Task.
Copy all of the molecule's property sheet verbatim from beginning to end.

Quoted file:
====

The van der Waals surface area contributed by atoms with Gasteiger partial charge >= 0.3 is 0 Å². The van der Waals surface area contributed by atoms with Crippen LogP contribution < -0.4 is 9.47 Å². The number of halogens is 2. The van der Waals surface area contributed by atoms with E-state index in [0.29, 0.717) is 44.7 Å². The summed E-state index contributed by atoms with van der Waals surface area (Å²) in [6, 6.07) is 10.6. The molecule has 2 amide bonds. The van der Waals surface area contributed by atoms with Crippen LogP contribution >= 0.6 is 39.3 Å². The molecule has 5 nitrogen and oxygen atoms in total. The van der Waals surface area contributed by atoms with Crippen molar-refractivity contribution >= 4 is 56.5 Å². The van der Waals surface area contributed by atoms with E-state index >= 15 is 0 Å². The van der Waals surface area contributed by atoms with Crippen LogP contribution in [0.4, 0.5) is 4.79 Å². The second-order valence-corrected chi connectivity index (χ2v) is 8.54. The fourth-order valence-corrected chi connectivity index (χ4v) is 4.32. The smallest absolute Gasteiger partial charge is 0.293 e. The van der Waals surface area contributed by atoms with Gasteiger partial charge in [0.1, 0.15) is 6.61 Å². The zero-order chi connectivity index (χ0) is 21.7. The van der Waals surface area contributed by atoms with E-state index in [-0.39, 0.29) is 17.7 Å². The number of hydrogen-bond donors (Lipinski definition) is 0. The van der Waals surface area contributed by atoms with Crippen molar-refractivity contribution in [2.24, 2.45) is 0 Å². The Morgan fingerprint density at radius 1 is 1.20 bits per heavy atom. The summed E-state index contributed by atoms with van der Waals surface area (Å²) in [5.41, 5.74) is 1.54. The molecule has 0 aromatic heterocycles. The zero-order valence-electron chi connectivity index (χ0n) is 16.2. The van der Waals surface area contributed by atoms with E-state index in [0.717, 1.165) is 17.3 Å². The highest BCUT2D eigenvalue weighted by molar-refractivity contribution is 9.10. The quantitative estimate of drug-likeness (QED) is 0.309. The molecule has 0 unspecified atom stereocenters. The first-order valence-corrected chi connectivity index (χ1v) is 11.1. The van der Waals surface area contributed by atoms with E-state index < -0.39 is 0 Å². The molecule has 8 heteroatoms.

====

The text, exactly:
The van der Waals surface area contributed by atoms with Gasteiger partial charge >= 0.3 is 0 Å². The van der Waals surface area contributed by atoms with Crippen LogP contribution < -0.4 is 9.47 Å². The number of halogens is 2. The van der Waals surface area contributed by atoms with E-state index in [0.29, 0.717) is 44.7 Å². The summed E-state index contributed by atoms with van der Waals surface area (Å²) in [6, 6.07) is 10.6. The molecule has 2 amide bonds. The van der Waals surface area contributed by atoms with Crippen LogP contribution >= 0.6 is 39.3 Å². The molecule has 5 nitrogen and oxygen atoms in total. The van der Waals surface area contributed by atoms with Crippen molar-refractivity contribution >= 4 is 56.5 Å². The van der Waals surface area contributed by atoms with E-state index >= 15 is 0 Å². The van der Waals surface area contributed by atoms with Crippen LogP contribution in [0.4, 0.5) is 4.79 Å². The second-order valence-corrected chi connectivity index (χ2v) is 8.54. The fourth-order valence-corrected chi connectivity index (χ4v) is 4.32. The smallest absolute Gasteiger partial charge is 0.293 e. The van der Waals surface area contributed by atoms with Gasteiger partial charge in [0.1, 0.15) is 6.61 Å². The zero-order chi connectivity index (χ0) is 21.7. The van der Waals surface area contributed by atoms with E-state index in [-0.39, 0.29) is 17.7 Å². The number of hydrogen-bond donors (Lipinski definition) is 0. The van der Waals surface area contributed by atoms with Crippen molar-refractivity contribution in [2.24, 2.45) is 0 Å². The Morgan fingerprint density at radius 1 is 1.20 bits per heavy atom. The summed E-state index contributed by atoms with van der Waals surface area (Å²) in [5.41, 5.74) is 1.54. The molecule has 0 aromatic heterocycles. The zero-order valence-electron chi connectivity index (χ0n) is 16.2. The van der Waals surface area contributed by atoms with E-state index in [0.717, 1.165) is 17.3 Å². The highest BCUT2D eigenvalue weighted by molar-refractivity contribution is 9.10. The quantitative estimate of drug-likeness (QED) is 0.309. The molecule has 0 unspecified atom stereocenters. The first-order valence-corrected chi connectivity index (χ1v) is 11.1. The van der Waals surface area contributed by atoms with E-state index < -0.39 is 0 Å². The molecule has 8 heteroatoms.